In the days following the explosion, the Standard Oil Company sent some 700 firefighters to battle the ongoing blaze, relieving firemen from Whiting and a number of surrounding communities. Among other incidents during the course of the firefight, a three-million-gallon tank exploded, though luckily it gave enough visual warning of the impending explosion to allow the firefighters time to escape. Fires burned at the site for more than eight days following the initial explosion.

The National Guard was deployed in Whiting after the explosion.

Two hundred National Guardsmen were sent to the area to quell looting of local homes that had already begun by August 29, and the equivalent of martial law was declared. Temporary aid shelters were set up to accommodate the many refugees from the community while widespread support from across the region came in the form of volunteers and donated goods and services. Chicago Mayor Richard Daley sent the city’s fire boat amid fears that the Indiana Harbor and Ship Canal would catch fire.

Fears also persisted for a time that the fuel spilling into Whiting’s sewers would lead to underground fires or even explosions with manhole covers projected skyward like shrapnel, though nothing of the sort took place.

At the time of the explosion, Whiting was home to some 10,000 residents, many employees of the refinery, though today its population (as of the 2020 census) is listed at 4,559. The town’s oil refinery, which today is still the sixth-largest in the U.S., producing more than 400,000 barrels per day, dates to 1889, when the Standard Oil Company, recognizing the area’s proximity to Chicago and an ever-growing number of rail lines, “along with large parcels of cheap, ‘unusable’ land,” according to the Whiting-Robertsdale Historical Society, concluded Whiting was “an ideal location for John D. Rockefeller’s ‘world’s greatest refinery.’”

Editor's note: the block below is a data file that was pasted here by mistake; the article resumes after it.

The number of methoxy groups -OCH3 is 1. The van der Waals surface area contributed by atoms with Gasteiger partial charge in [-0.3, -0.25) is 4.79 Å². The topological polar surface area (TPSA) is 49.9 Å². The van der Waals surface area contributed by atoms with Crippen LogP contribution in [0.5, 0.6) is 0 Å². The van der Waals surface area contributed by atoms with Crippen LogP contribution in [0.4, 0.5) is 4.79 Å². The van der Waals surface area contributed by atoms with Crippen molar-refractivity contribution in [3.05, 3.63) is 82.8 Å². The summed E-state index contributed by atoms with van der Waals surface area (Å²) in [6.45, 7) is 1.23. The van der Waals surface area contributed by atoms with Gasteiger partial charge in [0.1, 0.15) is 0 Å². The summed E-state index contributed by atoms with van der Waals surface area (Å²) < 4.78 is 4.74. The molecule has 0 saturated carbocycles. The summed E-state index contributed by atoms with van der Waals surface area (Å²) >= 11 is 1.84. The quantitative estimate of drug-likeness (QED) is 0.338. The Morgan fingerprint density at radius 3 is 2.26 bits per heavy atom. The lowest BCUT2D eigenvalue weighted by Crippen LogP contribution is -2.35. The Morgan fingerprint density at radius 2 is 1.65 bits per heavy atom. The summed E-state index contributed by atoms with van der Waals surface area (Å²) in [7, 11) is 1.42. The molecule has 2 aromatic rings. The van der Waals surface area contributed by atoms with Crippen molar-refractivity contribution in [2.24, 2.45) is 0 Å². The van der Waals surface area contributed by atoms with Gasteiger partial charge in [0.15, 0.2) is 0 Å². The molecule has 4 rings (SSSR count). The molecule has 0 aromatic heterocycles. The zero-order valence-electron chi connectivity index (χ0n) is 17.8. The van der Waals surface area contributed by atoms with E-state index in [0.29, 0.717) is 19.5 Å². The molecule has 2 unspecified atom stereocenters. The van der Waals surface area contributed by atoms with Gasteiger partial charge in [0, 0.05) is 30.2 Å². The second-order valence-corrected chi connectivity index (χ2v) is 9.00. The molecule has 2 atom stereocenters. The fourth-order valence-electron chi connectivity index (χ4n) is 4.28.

The website, noting that the refinery even had its own fleet of boats, reports that “in the first 10-and-one-half months of 1919 the Whiting refinery shipped more gasoline by boat than was exported in 12 months from the customs district of New York, and half as much as was exported from the entire United States during the same 12-month period.”

Part of the 1910s boom in the oil refining industry could be traced to the technical innovations of the Whiting plant, which by then was connected by pipeline not only to eastern plants, but those in Kansas and Oklahoma as well, though by the latter half of the 20th century Texas, Louisiana and California became the leaders in the industry. Standard Oil changed its name to Amoco in 1985 and merged with BP, under whose name the refinery operates, in the late 1990s.

Not surprisingly, for those who remember the 1955 explosion, it stands in their memory as something akin to the assassination of President John F. Kennedy or the September 11, 2001 attacks.

To commemorate the 60th anniversary of the event in 2015, the Whiting-Robertsdale Historical Society produced a 30-minute documentary about the disaster, “One Minute After Sunrise: The Story of the Standard Oil Refinery Fire of 1955,” which includes interviews with 80 people, including many who remember the incident firsthand. Author John Hmurovic published a book of the same title, which is available online.

Jeff Kenney serves as museum and archives manager for Culver Academies in Culver, and serves on the board of the Historical Society of Culver.